Studies Question Shelf Life Of Donor Blood Blood banks store freshly donated blood for up to six weeks before it is considered outdated and discarded. But patients who receive transfusions of blood older than two or three weeks may suffer adverse effects, studies suggest.

Studies Question Shelf Life Of Donor Blood

Donor blood stored longer than two or three weeks may have adverse effects in some transfusions, research suggests. hide caption

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Blood banks store freshly donated blood for up to six weeks before it is considered outdated and thrown away. But some recent studies suggest that people who receive transfusions of blood older than two or three weeks may suffer adverse effects.

Researchers presented the newest of these studies at the annual meeting of the American College of Chest Physicians this week in Philadelphia.

They looked at infections suffered by 422 patients hospitalized in the intensive care unit at Cooper University Hospital in Camden, N.J., which is affiliated with the University of Medicine and Dentistry of New Jersey and the Robert Wood Johnson Medical School.

Some patients received transfusions with packed red blood cells that had been donated at least 29 days earlier — well within the allowable shelf life. Others received fresher red blood cells, stored 28 days or less.

Patients who received "older" blood were three times as likely to have suffered infections of the bloodstream, respiratory system, heart valves and other organs.

"We were disturbed, but not surprised by the findings," says Dr. David Gerber, who led the study.

Research Centers On Red Blood Cells

So far, the studies have focused on transfusions of red blood cells, not other blood products. Gerber says there's biological reason to think that older red blood cells may lead to a higher infection risk, because as they break down, they release chemicals that can suppress a transfused patient's immunity.

The New Jersey study is not the first to suggest a risk from transfusing blood that's nearing the end of its shelf life. In March, the New England Journal of Medicine published a Cleveland Clinic study of 6,000 patients who received transfusions after heart surgery.

Patients who received blood that had been donated more than two weeks before transfusion had a slightly greater chance of dying during their hospitalization than patients who got fresher blood. They also were more likely to be on respirators for more than three days, had a slightly higher incidence of kidney failure and were more likely to suffer serious infections.

Critics of that study say the Cleveland researchers might have missed important factors unrelated to transfusions that could explain why patients in the older-blood group did worse.

Several other studies on the issue have produced conflicting results.

Experts say none of this proves blood that is less than fresh poses a real danger to the millions of patients who get transfusions. In the New Jersey study, for instance, the patients who got older blood didn't have discernibly higher death rates or longer hospitalizations.

Dr. Darrell Triulzi, a pathologist at the University of Pittsburgh, is on the board of trustees of the American Association of Blood Banks. It's quite possible, he says, that patients who get transfusions are more likely to have complications just because they're sicker. The research done so far can't rule that out.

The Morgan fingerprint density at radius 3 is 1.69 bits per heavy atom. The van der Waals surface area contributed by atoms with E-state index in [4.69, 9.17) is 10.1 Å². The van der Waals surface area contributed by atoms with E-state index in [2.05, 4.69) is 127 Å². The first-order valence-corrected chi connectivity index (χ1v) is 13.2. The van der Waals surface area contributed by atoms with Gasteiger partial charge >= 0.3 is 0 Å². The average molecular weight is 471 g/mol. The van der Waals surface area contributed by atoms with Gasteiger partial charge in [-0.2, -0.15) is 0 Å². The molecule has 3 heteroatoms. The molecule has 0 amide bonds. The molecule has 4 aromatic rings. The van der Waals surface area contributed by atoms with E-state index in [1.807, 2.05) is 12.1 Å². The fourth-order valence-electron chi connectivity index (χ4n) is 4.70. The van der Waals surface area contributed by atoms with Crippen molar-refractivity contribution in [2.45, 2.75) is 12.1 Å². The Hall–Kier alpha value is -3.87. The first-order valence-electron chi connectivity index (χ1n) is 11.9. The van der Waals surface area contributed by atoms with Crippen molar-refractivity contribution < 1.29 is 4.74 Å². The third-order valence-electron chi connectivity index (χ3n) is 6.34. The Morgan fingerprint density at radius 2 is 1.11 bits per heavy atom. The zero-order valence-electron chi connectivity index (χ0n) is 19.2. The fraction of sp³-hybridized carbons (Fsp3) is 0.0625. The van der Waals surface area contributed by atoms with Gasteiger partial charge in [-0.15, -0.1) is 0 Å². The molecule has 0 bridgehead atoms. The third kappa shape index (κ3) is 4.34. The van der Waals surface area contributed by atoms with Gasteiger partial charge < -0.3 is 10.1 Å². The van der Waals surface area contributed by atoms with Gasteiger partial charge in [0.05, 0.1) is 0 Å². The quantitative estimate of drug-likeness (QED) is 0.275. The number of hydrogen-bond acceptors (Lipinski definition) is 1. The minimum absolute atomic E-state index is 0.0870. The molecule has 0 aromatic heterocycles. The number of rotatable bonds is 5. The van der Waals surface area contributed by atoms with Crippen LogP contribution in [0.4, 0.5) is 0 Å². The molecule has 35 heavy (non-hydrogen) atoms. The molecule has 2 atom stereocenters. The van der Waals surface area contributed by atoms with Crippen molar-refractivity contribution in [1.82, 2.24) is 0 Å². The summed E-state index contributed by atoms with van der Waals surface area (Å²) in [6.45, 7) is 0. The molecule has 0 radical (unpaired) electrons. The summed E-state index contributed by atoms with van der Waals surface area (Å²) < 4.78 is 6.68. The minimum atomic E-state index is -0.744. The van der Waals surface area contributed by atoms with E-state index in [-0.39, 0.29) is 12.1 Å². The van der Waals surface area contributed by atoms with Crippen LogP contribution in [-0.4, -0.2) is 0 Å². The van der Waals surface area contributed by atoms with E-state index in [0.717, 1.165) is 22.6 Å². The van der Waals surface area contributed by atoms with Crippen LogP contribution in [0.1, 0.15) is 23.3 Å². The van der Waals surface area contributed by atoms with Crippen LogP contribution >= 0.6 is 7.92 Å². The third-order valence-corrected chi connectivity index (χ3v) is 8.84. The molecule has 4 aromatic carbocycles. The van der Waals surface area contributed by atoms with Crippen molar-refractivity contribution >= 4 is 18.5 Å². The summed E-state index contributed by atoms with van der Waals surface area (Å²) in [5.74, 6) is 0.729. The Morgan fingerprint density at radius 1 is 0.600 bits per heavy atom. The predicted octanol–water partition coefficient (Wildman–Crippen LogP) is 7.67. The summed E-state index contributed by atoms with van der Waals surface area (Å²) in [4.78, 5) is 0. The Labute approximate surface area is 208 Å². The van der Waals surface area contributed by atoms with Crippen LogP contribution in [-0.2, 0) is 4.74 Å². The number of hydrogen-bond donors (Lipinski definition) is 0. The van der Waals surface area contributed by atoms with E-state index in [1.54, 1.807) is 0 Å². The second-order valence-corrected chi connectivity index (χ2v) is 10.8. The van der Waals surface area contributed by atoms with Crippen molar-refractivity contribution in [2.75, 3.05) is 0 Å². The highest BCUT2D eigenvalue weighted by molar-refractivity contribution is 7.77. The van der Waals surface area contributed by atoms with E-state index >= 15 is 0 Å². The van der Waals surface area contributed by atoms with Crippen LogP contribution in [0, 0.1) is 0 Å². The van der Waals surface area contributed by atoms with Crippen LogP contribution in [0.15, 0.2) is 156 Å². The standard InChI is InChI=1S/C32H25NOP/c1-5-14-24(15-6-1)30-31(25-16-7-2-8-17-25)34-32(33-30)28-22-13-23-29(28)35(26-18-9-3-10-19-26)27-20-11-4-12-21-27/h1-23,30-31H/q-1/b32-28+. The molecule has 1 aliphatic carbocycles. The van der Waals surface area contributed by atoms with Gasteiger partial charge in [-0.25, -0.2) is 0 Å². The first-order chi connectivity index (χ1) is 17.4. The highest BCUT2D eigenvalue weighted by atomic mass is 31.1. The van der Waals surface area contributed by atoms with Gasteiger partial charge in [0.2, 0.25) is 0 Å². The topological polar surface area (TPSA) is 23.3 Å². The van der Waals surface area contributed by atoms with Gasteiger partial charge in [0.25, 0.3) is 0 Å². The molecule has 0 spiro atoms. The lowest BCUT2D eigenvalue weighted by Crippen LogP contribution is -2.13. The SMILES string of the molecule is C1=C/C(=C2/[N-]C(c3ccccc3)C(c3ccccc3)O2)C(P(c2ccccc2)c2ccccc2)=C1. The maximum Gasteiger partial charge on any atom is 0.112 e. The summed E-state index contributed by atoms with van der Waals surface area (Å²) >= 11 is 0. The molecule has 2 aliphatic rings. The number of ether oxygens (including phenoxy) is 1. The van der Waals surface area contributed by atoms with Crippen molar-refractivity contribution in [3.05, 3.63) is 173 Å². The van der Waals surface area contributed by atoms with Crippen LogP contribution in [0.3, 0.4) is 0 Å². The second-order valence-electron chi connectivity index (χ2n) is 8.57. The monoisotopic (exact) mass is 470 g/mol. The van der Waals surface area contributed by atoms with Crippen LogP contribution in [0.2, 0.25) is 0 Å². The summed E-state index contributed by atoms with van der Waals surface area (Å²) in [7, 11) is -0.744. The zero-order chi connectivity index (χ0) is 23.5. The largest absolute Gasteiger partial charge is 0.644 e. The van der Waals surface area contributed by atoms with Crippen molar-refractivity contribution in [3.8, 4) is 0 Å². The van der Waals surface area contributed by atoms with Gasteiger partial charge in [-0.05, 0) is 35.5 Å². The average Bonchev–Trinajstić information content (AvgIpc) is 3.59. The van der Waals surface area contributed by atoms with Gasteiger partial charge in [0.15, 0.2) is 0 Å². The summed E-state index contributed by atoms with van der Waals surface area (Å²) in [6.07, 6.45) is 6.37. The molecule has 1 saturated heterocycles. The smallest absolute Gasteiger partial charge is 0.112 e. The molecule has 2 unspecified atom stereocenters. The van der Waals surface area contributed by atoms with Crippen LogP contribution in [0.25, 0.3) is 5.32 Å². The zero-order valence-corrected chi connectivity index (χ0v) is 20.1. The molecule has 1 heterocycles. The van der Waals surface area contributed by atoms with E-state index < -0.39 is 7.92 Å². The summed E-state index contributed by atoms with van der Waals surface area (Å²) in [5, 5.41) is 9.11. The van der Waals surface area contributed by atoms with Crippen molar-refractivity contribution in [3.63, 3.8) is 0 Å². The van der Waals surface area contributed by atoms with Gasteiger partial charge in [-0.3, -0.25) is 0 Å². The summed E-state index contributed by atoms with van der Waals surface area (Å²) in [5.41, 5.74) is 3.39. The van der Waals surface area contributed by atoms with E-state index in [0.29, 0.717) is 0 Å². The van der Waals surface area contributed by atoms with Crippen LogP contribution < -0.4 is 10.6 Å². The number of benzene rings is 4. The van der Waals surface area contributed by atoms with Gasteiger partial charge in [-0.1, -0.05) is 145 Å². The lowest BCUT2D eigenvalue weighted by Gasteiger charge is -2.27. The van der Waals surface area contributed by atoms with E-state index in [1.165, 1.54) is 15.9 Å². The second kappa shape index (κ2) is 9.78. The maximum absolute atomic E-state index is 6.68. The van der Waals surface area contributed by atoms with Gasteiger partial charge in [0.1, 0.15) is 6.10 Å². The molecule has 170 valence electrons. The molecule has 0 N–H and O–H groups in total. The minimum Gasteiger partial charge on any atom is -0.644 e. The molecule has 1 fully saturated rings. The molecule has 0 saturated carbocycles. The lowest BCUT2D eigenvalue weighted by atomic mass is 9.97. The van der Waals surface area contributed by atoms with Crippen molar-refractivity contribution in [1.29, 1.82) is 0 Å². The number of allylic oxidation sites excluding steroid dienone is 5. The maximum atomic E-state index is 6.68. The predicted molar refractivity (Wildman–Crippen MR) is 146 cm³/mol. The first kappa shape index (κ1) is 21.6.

The American Red Cross, which operates the nation's largest blood collection system, says the New Jersey study "highlights a need for controlled studies on the effect of the age of blood on patient outcomes."

Further Study Under Way

In fact, that's beginning to happen. The National Heart, Lung and Blood Institute is launching a study that will enroll 1,400 patients undergoing elective heart surgery. Those who need transfusions will be randomly assigned to two groups. One group will get blood donated no more than 10 days earlier. The other group will get blood donated at least three weeks earlier.

The study will look at the number of deaths in each group, as well as whether more people in one group or another suffer from damage to their kidneys, lungs or other organs. But it won't evaluate differences in infection rates. Study results won't be available for several years.

Canadian health authorities are also planning a randomized trial on the age of blood in intensive care patients.

Until the answers are in, experts say there's nothing that patients can do if they're concerned about the age of blood that might be infused in their veins. For one thing, blood banks require hospitals to transfuse the oldest blood first, to minimize the chance that blood will need to be thrown out.

"It would be unreasonable" for patients to ask for the freshest blood, says Dr. Mark Rosen of Beth Israel Medical Center in New York City, "because blood is still in limited supply. We're never going to be in a world where we have fresh blood on demand."

In any case, experts say, the risk of not having a transfusion when it's needed is far higher than the still-unknown risk of complications from older blood.

But Rosen says there is something that can be done to minimize whatever risk there might be in older blood: transfuse less blood in general. "Doctors should be circumspect in writing orders for transfusion," he says.

This is already being done in some hospitals and by some doctors, in large part because of the chronic shortage of donated blood. Rosen and other experts say there's lots of evidence that it is safe to allow patients' hemoglobin levels — the oxygen-carrying capacity of blood that depends on red cells — to dip below normal, as long as the patient's condition is stable and there's no sign of internal bleeding.